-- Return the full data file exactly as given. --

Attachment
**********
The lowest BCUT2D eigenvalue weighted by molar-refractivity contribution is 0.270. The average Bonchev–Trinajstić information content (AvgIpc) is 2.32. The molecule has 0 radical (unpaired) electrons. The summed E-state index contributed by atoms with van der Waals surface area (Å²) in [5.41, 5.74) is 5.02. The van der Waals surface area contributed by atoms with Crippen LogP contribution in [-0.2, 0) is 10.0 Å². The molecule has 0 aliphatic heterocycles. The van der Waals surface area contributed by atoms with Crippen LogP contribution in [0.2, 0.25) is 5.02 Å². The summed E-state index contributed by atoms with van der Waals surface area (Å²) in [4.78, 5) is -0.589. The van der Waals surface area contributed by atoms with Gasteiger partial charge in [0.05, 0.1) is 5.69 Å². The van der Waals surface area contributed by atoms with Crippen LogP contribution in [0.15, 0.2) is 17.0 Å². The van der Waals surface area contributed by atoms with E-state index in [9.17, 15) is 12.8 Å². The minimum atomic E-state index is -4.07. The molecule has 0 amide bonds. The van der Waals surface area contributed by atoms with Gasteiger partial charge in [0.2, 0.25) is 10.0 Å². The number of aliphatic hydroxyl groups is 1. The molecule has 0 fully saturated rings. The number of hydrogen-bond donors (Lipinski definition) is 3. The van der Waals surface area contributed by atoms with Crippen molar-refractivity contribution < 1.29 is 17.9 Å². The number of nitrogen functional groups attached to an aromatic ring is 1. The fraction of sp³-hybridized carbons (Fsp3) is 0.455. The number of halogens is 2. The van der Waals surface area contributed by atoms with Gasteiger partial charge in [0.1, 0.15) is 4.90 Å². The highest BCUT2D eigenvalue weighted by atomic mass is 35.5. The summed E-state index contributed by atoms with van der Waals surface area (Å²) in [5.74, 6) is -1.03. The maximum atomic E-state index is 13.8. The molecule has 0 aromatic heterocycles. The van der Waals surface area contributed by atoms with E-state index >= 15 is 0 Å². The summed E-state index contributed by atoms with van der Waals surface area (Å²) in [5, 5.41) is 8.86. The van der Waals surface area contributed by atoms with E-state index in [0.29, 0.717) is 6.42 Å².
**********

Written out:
The lowest BCUT2D eigenvalue weighted by molar-refractivity contribution is 0.270. The average Bonchev–Trinajstić information content (AvgIpc) is 2.32. The molecule has 0 radical (unpaired) electrons. The summed E-state index contributed by atoms with van der Waals surface area (Å²) in [5.41, 5.74) is 5.02. The van der Waals surface area contributed by atoms with Crippen LogP contribution in [-0.2, 0) is 10.0 Å². The molecule has 0 aliphatic heterocycles. The van der Waals surface area contributed by atoms with Crippen LogP contribution in [0.2, 0.25) is 5.02 Å². The summed E-state index contributed by atoms with van der Waals surface area (Å²) in [4.78, 5) is -0.589. The van der Waals surface area contributed by atoms with Gasteiger partial charge in [0.05, 0.1) is 5.69 Å². The van der Waals surface area contributed by atoms with Crippen LogP contribution in [0.15, 0.2) is 17.0 Å². The van der Waals surface area contributed by atoms with E-state index in [9.17, 15) is 12.8 Å². The minimum atomic E-state index is -4.07. The molecule has 0 amide bonds. The van der Waals surface area contributed by atoms with Gasteiger partial charge in [0.2, 0.25) is 10.0 Å². The number of aliphatic hydroxyl groups is 1. The molecule has 0 fully saturated rings. The number of hydrogen-bond donors (Lipinski definition) is 3. The van der Waals surface area contributed by atoms with Crippen molar-refractivity contribution < 1.29 is 17.9 Å². The number of nitrogen functional groups attached to an aromatic ring is 1. The fraction of sp³-hybridized carbons (Fsp3) is 0.455. The number of halogens is 2. The van der Waals surface area contributed by atoms with Gasteiger partial charge in [0.1, 0.15) is 4.90 Å². The highest BCUT2D eigenvalue weighted by atomic mass is 35.5. The summed E-state index contributed by atoms with van der Waals surface area (Å²) in [5.74, 6) is -1.03. The maximum atomic E-state index is 13.8. The molecule has 0 aromatic heterocycles. The van der Waals surface area contributed by atoms with E-state index >= 15 is 0 Å². The summed E-state index contributed by atoms with van der Waals surface area (Å²) in [5, 5.41) is 8.86. The van der Waals surface area contributed by atoms with E-state index in [0.29, 0.717) is 6.42 Å².